Hundreds rally in Vancouver for missing women
Her mother and two sisters died in Vancouver's troubled Downtown Eastside -- their bodies beaten and left to die, likely by the dealers that were fuelling their habits.
But Skundaal, a Haida woman who uses only one name, says their cases received little attention, their deaths little justice, and to her, the explanation is tragically simple.
"It's just another Indian," Skundaal said Saturday before an annual march to remember missing women in Vancouver and across B.C.
"These are hate crimes against women, women of colour, aboriginal women."
Hundreds of people snaked through the Downtown Eastside to the beat of aboriginal drumming to highlight the dozens of women, many aboriginal, who have died or gone missing from Vancouver or B.C.'s so-called Highway of Tears.
They include the six women Robert Pickton has been convicted of killing and the 20 others whose deaths he is still charged with.
There are the 18 women who've gone missing along the western stretch of Highway 16 across northern British Columbia.
And there are others, including more than 30 still on the Vancouver Police's list of women missing from the Downtown Eastside.
Many of those who attended the Valentine's Day march, some family members of the missing or dead women, focused on the poverty and racism that is the root of many of the problems the women faced -- and, they said, the reason they are still waiting for justice.
"If there were women missing or had been murdered who had European ancestry, who came from middle-class backgrounds, there would be outrage, this would be on the front pages every day," local activist Angela MacDougall said before the event began.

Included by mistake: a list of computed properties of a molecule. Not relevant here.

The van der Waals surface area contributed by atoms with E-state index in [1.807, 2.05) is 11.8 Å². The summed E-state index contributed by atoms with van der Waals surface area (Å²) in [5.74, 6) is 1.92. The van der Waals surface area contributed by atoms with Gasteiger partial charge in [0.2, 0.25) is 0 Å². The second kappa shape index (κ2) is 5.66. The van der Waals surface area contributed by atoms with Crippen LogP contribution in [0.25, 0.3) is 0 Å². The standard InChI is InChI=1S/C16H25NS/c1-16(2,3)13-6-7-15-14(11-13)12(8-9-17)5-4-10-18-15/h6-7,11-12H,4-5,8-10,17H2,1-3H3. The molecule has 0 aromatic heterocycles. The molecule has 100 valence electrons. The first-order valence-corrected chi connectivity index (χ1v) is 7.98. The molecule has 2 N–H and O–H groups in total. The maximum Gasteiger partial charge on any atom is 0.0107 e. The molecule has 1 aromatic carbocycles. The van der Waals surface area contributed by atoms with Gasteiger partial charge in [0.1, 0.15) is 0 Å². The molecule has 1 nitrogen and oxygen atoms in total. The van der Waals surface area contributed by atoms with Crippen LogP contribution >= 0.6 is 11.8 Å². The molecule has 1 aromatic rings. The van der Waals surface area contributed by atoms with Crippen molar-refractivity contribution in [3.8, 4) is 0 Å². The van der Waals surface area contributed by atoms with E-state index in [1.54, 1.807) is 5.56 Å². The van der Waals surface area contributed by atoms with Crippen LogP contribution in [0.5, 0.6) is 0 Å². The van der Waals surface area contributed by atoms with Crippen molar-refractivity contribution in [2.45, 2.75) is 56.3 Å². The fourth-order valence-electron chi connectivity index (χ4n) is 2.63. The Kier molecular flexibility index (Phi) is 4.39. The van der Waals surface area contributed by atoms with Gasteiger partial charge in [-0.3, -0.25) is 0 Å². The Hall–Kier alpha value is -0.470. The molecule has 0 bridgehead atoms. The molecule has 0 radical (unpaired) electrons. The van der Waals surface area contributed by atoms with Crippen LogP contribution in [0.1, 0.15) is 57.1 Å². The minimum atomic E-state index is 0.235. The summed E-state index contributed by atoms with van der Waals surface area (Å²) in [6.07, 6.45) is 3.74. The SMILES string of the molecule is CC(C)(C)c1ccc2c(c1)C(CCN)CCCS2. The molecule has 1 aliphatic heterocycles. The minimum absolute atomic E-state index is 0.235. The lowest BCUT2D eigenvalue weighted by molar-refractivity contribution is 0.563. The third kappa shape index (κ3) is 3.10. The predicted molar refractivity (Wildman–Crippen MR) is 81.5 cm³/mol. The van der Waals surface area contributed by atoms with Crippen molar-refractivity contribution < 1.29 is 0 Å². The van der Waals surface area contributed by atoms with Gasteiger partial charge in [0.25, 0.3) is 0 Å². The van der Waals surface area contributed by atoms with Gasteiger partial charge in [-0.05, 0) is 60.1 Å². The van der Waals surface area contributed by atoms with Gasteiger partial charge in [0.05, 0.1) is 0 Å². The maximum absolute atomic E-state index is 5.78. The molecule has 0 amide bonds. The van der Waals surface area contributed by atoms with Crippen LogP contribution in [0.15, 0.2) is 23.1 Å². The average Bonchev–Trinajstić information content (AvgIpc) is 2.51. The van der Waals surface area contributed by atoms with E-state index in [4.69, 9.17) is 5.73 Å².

"This is about racism, this is about hate. It's just enough."
Police have long been criticized for ignoring cases of missing women in the Downtown Eastside or failing to realize that many of disappearances may have been the work of a serial killer.
Calls for a special police unit to handle such cases began in the early 1990s, but the missing women task force wasn't set up until 1998.
And as recently as 1999, less than three years before the raid at Pickton's notorious farm in Port Coquitlam, Vancouver police said they didn't believe some of the women had been murdered, much less by the same person.
Police have defended their work on the missing women files, and have insisted they have tried to build a better relationship with residents in the Downtown Eastside.
They say the missing women task force continues to investigate outstanding cases.
But that's cold comfort for families who have already lost their sisters, daughters and mothers.
B.C. Attorney General says inquiry will have to wait
Jason Fluery, whose sister Mona Wilson is among the women Pickton was convicted of murdering, told a packed room at a community centre before the march that police and politicians have turned a "blind eye" to the missing women.
"My sister was a person with a heart and skin and blood like everybody else in this room," said Fluery.
"It goes on everywhere down here, because nobody cares. Our people are dying every day because of it."
Fluery and others repeated calls for a public inquiry into the Pickton case and the other missing women in the province.
B.C.'s attorney general has said any decision about a possible inquiry would have to wait until Pickton's legal saga is finished.
Pickton is appealing his convictions and the Crown has said it doesn't plan on prosecuting the outstanding 20 charges if Pickton's earlier convictions are upheld.
Ernie Crey's younger sister, Dawn Crey, disappeared in December 2000 at age 43. Her DNA was found on Pickton's farm in 2004, although he was never charged in her death.
Crey said if the legal process stops, the families of the women who were connected to the Pickton farm but for whom no one was convicted or even charged may never know what happened.
"It causes me anxiety and anguish," said Crey.
"My concern is that that is where it will all end. This leaves a question mark for a family like mine."
Rallies and marches were also planned in Victoria, Calgary and Winnipeg.